As the Catalan independence referendum was held on Sunday, the mood in Spain’s two biggest cities could not have been more different.
In Barcelona, people turned out defiantly to vote in a referendum deemed illegal by the constitutional court and by the central government in the capital, Madrid.
This is how our teams viewed events in the two cities on Sunday.
The view from Barcelona – Piers Schofield
As Prime Minister Mariano Rajoy spoke to the nation on Sunday night, Catalans could be forgiven for thinking he lived in a different world, let alone a potentially different country. “We have been an example for the world,” said the Spanish premier.
What sort of example is up for debate.
“They are mad, just crazy,” 21-year-old Meritxell Ros told us. She was showing us the welts and bruises on her father’s back after an encounter with Spanish riot police on the outskirts of Barcelona. National police had arrived in force at the polling station to try and wrest the ballot papers and boxes from local organisers.
In a demonstration of people power, hundreds braved a hail of rubber bullets, batons and riot shields to force a retreat by the police. It was an unforgettable sight on a day full of unexpected violence.
It had started peacefully enough. Before dawn in the pouring rain outside a school in Gracia in the heart of Barcelona, hundreds of Catalans gathered quietly under their umbrellas to defend the polling station from the authorities.
Daniel Sanchez told us he’d arrived at 01:00. “My grandfather would be proud,” he said. He went on to draw a comparison between the Spanish state of today and the Franco era. It was a common refrain.
At this school, two Mossos – Catalan police officers – duly arrived as the sun rose. Faced with a huge but silent crowd barring entry, they took their leave to applause and cheering: “Votarem!” they chanted – we will vote.
But, before long, social media were deluged with images of Spain’s Guardia Civil – under orders from Madrid – smashing their way into polling stations, dragging people out along the floor.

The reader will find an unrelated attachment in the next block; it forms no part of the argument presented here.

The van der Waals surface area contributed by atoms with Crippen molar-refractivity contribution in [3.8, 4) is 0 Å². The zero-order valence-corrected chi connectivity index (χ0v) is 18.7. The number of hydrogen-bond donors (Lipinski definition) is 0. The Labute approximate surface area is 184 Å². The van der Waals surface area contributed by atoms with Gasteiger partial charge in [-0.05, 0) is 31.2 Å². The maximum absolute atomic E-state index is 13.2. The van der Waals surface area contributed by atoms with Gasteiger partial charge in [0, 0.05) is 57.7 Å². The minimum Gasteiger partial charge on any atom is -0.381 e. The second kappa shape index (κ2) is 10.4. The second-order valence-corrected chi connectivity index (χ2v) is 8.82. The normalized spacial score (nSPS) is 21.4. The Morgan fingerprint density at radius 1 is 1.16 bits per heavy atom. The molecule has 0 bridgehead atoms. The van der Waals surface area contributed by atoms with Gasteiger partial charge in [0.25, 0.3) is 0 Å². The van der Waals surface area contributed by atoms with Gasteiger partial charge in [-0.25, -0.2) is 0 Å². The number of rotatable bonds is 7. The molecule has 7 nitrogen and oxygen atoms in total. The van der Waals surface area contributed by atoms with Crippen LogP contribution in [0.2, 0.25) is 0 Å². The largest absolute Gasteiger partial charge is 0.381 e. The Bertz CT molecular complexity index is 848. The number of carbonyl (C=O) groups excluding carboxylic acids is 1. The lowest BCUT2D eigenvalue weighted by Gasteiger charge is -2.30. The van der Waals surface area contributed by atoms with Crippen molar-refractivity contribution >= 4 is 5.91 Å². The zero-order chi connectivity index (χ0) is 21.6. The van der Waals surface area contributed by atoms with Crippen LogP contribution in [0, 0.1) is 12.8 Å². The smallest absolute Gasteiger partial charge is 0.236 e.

In Girona, a video showed women being thrown to the ground by their hair. In a Barcelona polling station, men and women were hurled down a staircase by the police in dark uniforms.
And ominously, footage showed national officers clashing with their regional counterparts: a row of local firemen hit by batons; Catalan police pushed aside by a squadron of Guardia Civil as they raided a school; a Catalan policeman in tears.
When we spoke to former regional leader Artur Mas after he cast his vote, he crystallised what many here are thinking: “Everywhere there are peaceful people who are trying to cast their vote – and there is a violent Spanish state that is trying to prevent people from voting.”
Many Catalans didn’t want this referendum, disputed or not. But anger and disbelief at Sunday’s events will only have served to boost support for a real bid for independence.
The view from Madrid – James Badcock
Where Catalonia’s leaders see oppression, many people in Madrid see the rule of law and the defence of national unity.
As Spanish police forcibly removed people and ballot boxes from polling stations across Catalonia on Sunday morning, hundreds of people gathered in Madrid’s Plaza Mayor to wave Spain flags and sing “¡Viva España!” in support of the country’s security forces.
“We have to defend Spain because it’s a great nation,” said Rosa María González, a retired office worker from Madrid, as she waved a massive Spanish flag among a crowd of up to 10,000 people who demonstrated against the referendum outside Madrid’s city hall this weekend.
Far from being concerned about heavy-handedness, Ms González argued that the Spanish government had done too little to prevent the defiance on the part of Catalonia’s leaders. “This is no time for half measures. We should bring all the powers over health, education and other services back to Madrid and leave Catalonia without a penny. They’d soon come to heel.”
But Jorge Capillas, a 32-year-old banker, felt that negotiation between Spain and Catalonia was now inevitable – but not on independence.
“We are not radicals. We are normal Spaniards who want our country to remain united. We love Catalonia; my wife and mother are Catalan. But Catalonia is not like Scotland, a country that joined a union. Catalonia has always been Spain.”
Speaking for a Spanish government that has never been prepared to discuss self-determination with Catalan pro-independence leaders, Deputy Prime Minister Soraya Sáenz de Santamaría described the vote as “a farce”. Hours later, Prime Minister Mariano Rajoy said the referendum had not happened at all.
But others in Madrid may end up having the final say amid the fallout from the attempted ballot over the coming months.
Pedro Sánchez, the leader of Spain’s second-largest party, the socialist PSOE, tweeted that Sunday was “a sad day for Spanish democracy”, calling for “calm and dialogue”. Mr Sánchez proposes reforming Spain’s constitution in search of a federalist solution to nationalist demands in Catalonia and the Basque Country.
The left-wing Podemos, whose support the PSOE would need to cultivate to have any hope of commanding a future majority in Spain’s parliament, favours a legal, binding referendum in Catalonia.